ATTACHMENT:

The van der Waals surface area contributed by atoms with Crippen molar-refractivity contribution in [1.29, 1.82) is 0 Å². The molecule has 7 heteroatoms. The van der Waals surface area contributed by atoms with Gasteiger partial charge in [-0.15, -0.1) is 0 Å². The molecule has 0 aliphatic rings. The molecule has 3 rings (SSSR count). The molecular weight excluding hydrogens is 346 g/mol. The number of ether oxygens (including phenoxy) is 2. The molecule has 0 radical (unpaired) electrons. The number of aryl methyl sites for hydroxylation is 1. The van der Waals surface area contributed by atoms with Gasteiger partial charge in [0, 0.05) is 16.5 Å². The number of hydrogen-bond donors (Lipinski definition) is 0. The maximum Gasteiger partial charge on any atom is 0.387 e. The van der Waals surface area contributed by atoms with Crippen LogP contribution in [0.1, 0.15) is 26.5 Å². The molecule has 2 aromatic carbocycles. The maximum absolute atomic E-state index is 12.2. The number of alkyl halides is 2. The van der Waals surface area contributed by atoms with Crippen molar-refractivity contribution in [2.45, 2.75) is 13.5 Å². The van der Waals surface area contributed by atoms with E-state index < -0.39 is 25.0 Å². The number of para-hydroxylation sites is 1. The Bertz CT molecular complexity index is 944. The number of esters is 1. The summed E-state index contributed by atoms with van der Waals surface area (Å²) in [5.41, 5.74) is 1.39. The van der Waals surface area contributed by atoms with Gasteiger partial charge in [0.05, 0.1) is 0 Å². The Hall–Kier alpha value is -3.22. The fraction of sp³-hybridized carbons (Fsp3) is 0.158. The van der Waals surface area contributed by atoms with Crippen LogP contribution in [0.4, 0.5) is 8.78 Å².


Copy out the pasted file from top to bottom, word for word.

The van der Waals surface area contributed by atoms with Crippen molar-refractivity contribution in [1.29, 1.82) is 0 Å². The molecule has 7 heteroatoms. The van der Waals surface area contributed by atoms with Gasteiger partial charge in [-0.15, -0.1) is 0 Å². The molecule has 0 aliphatic rings. The molecule has 3 rings (SSSR count). The molecular weight excluding hydrogens is 346 g/mol. The number of ether oxygens (including phenoxy) is 2. The molecule has 0 radical (unpaired) electrons. The number of aryl methyl sites for hydroxylation is 1. The van der Waals surface area contributed by atoms with Gasteiger partial charge in [0, 0.05) is 16.5 Å². The number of hydrogen-bond donors (Lipinski definition) is 0. The maximum Gasteiger partial charge on any atom is 0.387 e. The van der Waals surface area contributed by atoms with Crippen LogP contribution in [0.1, 0.15) is 26.5 Å². The molecule has 2 aromatic carbocycles. The maximum absolute atomic E-state index is 12.2. The number of alkyl halides is 2. The van der Waals surface area contributed by atoms with Crippen molar-refractivity contribution in [2.45, 2.75) is 13.5 Å². The van der Waals surface area contributed by atoms with E-state index < -0.39 is 25.0 Å². The number of para-hydroxylation sites is 1. The Bertz CT molecular complexity index is 944. The number of esters is 1. The summed E-state index contributed by atoms with van der Waals surface area (Å²) in [5.41, 5.74) is 1.39. The van der Waals surface area contributed by atoms with Gasteiger partial charge in [0.05, 0.1) is 0 Å². The Hall–Kier alpha value is -3.22. The fraction of sp³-hybridized carbons (Fsp3) is 0.158. The van der Waals surface area contributed by atoms with Crippen LogP contribution in [0.4, 0.5) is 8.78 Å².